I've run into situations where using in Gaussian Process Regression doing normalization (which is recommended in many places) yields much worse fit.

For example, for the data given by x=[20, 20, 140, 140] and y=[740, 680, 1260, 1200] this is the fit I get using a RBF kernel + white noise on the raw data:

GPR_raw WhiteKernel(noise_level=1.8e+03) + 1e+03**2 * RBF(length_scale=224)

And this is the fit I get using normalized data :

GPR_normalized WhiteKernel(noise_level=0.03) + 0.99**2 * RBF(length_scale=0.018)

In this case the length scale is obviously too narrow and the noise component too big.

I made a plot of the log marginal likelihood for both GPR models, I marked with a red star the optimal values encountered. Both plot seem pretty similar save for a shifting due to the scaling but in the normalized case, there is some "plateau" at the optimal noise-level=0.03 where the LML is mostly constant and one could increase the length scale (which would make the fit better) but the optimization converges to the wrong smaller value of length scale.


In case someone is interested in the scikit-learn code, check here, but I tried this with GPy as well and got basically the same results so I don't think this is implementation specific.

Do someone has an idea what is going on? How can I ake GPR more robust against scaling issues?

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    $\begingroup$ A naive point: Just to see this is not a sample size artefact, have you tried testing this with much more than 4 points? Maybe take 1000 points. $\endgroup$ Oct 8, 2021 at 9:14
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    $\begingroup$ You are using completely different kernels in both cases. If you want to compare anything, you need at least to use similar settings in both scenarios. If you change both data and hyperparameters, there is nothing to compare. $\endgroup$
    – Tim
    Oct 8, 2021 at 9:47
  • $\begingroup$ Mehmet: Well of course the theory says that if number of observations grows then regardless of kernel the underlying function can be approximated. In my application I can't arbitrarily increase the number of observations since I'm modelling the results of very expensive experiments $\endgroup$
    – Ken Grimes
    Oct 8, 2021 at 10:05
  • $\begingroup$ Tim: No in both cases it's the same kernel (White noise + constant*RBF), the hyperparameters are different because the result of the hyperparameter optimization is different. That's my point, that hyperparameter optimization works well in the non-normalized case but breaks down in the normalized case $\endgroup$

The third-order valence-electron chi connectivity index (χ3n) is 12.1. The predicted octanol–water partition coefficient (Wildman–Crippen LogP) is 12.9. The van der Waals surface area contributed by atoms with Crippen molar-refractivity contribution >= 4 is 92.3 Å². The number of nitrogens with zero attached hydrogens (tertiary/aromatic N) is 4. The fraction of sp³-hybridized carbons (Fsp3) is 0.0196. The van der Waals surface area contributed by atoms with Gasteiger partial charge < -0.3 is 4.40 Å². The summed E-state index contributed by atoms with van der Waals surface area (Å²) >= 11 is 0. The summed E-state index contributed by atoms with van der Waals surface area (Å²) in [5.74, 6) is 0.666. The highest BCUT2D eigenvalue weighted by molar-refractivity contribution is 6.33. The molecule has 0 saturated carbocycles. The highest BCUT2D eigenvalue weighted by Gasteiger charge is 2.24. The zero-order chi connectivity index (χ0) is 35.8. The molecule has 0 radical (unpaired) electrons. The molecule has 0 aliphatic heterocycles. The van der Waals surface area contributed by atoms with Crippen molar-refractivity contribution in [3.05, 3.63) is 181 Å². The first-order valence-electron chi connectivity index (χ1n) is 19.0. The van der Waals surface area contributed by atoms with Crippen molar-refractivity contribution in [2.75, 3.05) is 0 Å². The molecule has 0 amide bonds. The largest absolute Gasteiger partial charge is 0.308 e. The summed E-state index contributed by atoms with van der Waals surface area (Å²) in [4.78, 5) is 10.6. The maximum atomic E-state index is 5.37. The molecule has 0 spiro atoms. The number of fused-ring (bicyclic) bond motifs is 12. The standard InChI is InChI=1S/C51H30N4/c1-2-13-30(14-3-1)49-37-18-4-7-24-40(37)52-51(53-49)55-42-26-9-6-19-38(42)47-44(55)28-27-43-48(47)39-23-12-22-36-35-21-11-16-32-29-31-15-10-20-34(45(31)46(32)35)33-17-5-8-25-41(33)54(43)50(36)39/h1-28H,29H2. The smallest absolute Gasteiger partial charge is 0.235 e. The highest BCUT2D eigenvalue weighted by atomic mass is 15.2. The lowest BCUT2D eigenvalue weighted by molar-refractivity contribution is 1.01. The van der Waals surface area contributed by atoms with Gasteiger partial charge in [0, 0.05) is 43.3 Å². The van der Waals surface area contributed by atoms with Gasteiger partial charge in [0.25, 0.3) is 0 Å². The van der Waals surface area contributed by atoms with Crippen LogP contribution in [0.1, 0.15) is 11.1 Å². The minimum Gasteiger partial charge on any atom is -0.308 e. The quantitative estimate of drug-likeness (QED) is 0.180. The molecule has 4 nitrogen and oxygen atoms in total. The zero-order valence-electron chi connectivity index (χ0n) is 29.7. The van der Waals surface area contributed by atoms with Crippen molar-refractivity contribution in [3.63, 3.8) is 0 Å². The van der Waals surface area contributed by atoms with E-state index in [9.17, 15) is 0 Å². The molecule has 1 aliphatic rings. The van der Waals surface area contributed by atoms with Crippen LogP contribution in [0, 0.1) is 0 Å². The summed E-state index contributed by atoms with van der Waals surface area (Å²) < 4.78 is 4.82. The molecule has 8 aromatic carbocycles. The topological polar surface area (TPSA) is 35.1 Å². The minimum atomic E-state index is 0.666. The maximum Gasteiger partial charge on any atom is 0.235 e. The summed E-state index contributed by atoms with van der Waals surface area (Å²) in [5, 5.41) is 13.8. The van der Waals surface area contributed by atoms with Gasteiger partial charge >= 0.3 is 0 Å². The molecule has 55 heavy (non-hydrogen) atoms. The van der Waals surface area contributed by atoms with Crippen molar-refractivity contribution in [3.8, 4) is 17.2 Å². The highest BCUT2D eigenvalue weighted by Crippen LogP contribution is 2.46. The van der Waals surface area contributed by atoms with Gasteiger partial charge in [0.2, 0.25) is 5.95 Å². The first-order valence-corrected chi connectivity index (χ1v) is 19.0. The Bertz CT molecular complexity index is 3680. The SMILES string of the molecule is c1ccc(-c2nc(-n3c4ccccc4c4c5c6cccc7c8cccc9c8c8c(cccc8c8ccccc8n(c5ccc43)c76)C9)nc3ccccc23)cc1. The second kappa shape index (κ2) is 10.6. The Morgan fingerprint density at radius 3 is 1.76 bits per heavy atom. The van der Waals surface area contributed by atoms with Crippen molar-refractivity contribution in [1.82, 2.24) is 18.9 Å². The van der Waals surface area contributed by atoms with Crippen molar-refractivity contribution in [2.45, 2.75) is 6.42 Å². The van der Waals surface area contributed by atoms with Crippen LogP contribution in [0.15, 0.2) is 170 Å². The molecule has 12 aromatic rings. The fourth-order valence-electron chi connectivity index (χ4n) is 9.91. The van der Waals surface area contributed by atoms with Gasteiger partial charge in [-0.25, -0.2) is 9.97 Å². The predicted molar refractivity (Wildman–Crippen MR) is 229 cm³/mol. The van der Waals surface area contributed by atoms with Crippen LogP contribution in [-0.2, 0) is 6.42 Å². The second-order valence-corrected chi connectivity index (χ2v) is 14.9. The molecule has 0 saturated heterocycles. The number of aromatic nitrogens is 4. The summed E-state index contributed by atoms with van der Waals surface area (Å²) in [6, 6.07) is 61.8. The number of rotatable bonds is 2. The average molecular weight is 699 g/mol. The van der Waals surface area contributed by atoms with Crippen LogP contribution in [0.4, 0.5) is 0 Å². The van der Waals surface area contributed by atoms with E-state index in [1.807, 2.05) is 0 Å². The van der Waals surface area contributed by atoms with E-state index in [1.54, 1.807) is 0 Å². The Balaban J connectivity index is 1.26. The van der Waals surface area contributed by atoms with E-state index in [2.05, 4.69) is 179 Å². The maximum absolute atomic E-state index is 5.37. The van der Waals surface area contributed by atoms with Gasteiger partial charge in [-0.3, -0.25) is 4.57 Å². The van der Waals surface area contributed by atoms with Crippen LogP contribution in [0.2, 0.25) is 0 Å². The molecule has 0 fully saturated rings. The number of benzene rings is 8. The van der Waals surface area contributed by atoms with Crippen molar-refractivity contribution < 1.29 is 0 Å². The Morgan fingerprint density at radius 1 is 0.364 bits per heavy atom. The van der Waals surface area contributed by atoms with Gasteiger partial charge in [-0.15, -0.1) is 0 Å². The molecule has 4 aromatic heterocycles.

– Ken Grimes
    Oct 8, 2021 at 10:08
  • $\begingroup$ The typical way of fitting a GP is likelihood maximisation of the hyperparameters, which (essentially) tries to summarise the distribution of candidate hyperparameters by its mode. This distribution can be more or less "peaked" (meaning the mode is a more or less effective summary) depending on a lot of different factors, but with such a small amount of data you can probably expect it to be quite flat in the sense that a well defined optimum doesn't necessarily exist (or is at least challenging to find numerically). You should try using with more data or playing with the initialisation. $\endgroup$
    – rxFt20
    Oct 8, 2021 at 11:12

1 Answer 1


Those four points allow too much degrees of freedom for the hyperparameters to change.

  • In your first case, you get some Gaussian curve with a scale of 224 and the slope of the curve is able to cross through the two points. So here the interpretation is that the points originate from a very broad bump.

  • In your second case, you get very sharp peaks from white noise and a Gaussian curve with a very short scale of 0.018. So here the interpretation is that the points originate from two sharp peaks.


Both situations are very good fits for the points. Possibly there are multiple optima or the convergence is not very easy. Then the optimizer is not able to choose well between the different situations and a small change in scaling, the normalization, can change the result.

Another effect

One particular effect is that the normalisation turns one set of two points negative and the other two points positive. The fit with a broad Gaussian curve of scale 224 is not possible anymore.

You see this more extreme with these data

# Training data
x_tr = np.array( [20, 20, 140, 140, 260, 260, 400, 400] ).reshape(-1, 1)
y_tr = np.array( [1025, 1027, 1716, 1723, 1986, 2000, 1515, 1509] ).reshape(-1, 1)

more extreme example

The normalizing changes the assumptions about the mean of the data.

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    $\begingroup$ Hi Sextus Empiricus, thanks for your detailed answer. Regarding your assertion "Both situations are very good fits for the points" I would respectfully disagree: In the first example, for x=25 a prediction of y=970 is unreasonable, the non-smooth orange line is overfitting and thus not a good fit. Regarding the shift of the mean: that's very interesting that having non zero-mean data leads to a smoother and better fit. $\endgroup$
    – Ken Grimes
    Oct 8, 2021 at 16:47
  • $\begingroup$ @Ken what I meant is that both fits have the same value in the points x=20 and x=140 and the training data is fitted very well. Whether this is over-fitting and whether the models extrapolate well is another question that I did not mean to cover with that comment. $\endgroup$ Oct 8, 2021 at 17:13

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